The Manufacturers Association of Nigeria (MAN) has reported a significant decline in cement sales by 30% during the peak of naira scarcity earlier this year.
MAN noted a 20% decrease in the sales of consumer goods due to limited access to cash during this period.
MAN’s ‘Special Focus’ Manufacturing CEOs Confidence Index report highlighted the adverse effects of the naira redesign policy on the manufacturing sector.
The report argued that the Central Bank of Nigeria should not have rushed the country’s transition to a cashless economy or pursued aggressive policies since substantial progress had already been made in that direction.
The prolonged crisis had a crippling impact on manufacturing companies, resulting in a 20% decrease in sales of consumer goods and a 30% drop in cement sales.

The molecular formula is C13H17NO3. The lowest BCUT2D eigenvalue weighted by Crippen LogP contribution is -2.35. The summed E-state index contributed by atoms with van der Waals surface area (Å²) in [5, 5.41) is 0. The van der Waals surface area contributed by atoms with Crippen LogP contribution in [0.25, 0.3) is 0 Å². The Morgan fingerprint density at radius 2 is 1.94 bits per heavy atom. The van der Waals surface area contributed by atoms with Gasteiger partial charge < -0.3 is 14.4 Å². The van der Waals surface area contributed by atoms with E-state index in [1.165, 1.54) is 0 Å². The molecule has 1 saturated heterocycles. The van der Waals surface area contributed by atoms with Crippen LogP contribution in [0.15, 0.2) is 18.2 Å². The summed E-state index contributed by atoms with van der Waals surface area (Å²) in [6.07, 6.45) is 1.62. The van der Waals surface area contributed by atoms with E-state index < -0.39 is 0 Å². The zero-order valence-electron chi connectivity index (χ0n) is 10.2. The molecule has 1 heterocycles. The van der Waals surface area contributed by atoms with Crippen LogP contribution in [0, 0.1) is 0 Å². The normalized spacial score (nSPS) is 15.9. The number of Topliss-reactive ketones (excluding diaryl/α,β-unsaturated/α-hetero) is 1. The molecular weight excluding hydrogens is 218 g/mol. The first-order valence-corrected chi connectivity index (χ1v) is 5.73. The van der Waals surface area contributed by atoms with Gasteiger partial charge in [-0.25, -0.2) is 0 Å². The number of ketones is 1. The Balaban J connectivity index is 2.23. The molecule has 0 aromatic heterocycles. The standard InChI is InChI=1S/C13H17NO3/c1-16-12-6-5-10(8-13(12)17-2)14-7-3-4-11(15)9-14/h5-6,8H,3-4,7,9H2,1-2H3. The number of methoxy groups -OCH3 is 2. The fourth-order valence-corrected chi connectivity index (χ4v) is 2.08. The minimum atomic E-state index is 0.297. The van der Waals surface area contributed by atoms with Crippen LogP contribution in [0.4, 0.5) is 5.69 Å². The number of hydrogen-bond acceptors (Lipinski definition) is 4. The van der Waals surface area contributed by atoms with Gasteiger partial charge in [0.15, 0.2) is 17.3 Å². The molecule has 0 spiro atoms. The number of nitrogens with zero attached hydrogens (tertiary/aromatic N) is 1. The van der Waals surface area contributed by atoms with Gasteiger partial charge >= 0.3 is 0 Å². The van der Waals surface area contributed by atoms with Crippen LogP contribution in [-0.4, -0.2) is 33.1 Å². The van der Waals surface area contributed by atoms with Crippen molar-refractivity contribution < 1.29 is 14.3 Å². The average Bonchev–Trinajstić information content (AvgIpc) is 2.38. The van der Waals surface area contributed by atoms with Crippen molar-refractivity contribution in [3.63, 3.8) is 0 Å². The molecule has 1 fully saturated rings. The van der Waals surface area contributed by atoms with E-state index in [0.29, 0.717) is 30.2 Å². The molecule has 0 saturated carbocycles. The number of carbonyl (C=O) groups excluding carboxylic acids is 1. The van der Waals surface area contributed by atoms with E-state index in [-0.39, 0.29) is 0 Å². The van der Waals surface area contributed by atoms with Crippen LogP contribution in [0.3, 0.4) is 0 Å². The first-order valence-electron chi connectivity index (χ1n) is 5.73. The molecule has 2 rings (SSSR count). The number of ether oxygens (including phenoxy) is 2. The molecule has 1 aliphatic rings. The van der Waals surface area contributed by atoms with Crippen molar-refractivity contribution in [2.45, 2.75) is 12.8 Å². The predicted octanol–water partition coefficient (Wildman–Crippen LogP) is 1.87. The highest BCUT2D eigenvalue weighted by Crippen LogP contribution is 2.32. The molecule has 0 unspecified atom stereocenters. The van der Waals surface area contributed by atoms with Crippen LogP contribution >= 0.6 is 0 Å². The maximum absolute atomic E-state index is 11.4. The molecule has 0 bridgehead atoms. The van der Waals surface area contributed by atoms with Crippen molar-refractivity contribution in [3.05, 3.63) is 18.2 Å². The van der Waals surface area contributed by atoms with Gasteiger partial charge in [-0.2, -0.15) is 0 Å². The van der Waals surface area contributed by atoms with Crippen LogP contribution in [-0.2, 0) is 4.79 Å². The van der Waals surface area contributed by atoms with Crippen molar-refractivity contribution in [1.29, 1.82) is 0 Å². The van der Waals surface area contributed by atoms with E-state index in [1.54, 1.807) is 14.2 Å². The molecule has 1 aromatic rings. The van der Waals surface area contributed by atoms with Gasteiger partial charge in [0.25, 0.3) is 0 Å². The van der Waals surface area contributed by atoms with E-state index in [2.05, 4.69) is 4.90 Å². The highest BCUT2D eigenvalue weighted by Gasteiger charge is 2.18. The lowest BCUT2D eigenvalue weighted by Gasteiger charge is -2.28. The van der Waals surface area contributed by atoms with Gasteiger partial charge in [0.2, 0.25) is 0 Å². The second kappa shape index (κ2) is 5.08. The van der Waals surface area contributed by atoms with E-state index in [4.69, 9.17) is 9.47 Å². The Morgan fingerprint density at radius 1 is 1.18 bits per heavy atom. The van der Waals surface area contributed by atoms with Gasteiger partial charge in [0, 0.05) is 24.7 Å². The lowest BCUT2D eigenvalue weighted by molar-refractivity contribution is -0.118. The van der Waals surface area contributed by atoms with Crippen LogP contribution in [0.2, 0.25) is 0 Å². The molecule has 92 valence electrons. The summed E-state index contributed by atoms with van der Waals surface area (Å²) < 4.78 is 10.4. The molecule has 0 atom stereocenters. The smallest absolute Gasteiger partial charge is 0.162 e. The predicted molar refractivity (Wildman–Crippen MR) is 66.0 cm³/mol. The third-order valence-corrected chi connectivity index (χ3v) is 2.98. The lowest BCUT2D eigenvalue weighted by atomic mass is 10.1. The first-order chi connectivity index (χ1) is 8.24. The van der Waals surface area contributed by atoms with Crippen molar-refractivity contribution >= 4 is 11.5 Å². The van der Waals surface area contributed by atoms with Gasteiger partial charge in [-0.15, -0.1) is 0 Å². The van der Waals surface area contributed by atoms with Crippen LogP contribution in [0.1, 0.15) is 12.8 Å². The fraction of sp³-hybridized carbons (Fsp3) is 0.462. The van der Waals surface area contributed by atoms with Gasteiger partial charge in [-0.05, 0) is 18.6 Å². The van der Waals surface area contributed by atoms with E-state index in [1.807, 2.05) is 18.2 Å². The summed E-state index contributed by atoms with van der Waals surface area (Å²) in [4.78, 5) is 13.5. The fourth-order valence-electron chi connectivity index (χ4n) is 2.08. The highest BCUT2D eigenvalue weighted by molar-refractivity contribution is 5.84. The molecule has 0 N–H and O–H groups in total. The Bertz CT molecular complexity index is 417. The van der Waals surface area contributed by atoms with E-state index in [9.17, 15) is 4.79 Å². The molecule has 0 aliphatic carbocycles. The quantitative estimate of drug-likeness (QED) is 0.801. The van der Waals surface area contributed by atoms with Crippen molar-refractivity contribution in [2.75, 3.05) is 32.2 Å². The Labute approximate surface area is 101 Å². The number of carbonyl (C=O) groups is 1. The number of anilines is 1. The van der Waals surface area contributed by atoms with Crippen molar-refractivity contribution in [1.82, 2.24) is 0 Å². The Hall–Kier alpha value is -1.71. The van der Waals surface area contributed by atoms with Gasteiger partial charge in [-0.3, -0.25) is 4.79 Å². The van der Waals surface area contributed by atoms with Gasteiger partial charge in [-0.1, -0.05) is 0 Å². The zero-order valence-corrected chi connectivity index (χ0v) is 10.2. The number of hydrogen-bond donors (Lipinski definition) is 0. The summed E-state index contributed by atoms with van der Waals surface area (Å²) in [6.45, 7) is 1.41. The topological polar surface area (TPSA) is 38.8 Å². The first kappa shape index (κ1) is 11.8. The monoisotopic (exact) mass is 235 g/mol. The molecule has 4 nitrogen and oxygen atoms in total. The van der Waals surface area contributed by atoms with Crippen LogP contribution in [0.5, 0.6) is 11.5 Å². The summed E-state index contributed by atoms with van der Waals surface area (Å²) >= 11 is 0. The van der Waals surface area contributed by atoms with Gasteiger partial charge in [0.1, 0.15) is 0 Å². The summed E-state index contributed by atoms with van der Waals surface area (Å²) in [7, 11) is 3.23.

Naira scarcity disrupts manufacturing operations
This scarcity of naira directly affected their working capital, disrupting daily business operations.
The naira scarcity led to reduced consumer patronage of manufacturing firms, causing an increase in inventory levels, especially for retail goods.
It also exposed the cash-dependent distributive trade sector to significant risks, negatively impacting the manufacturing value chain and increasing logistics costs.
The report emphasized that the economic crisis had severe consequences for small and medium manufacturing businesses, particularly those in the agro-allied industries that relied on cash transactions, as they often dealt with local farmers in remote areas without formal banking infrastructure.
High point-of-sale (POS) charges further constrained the operations of resilient manufacturing SMEs, exacerbating their cost of doing business.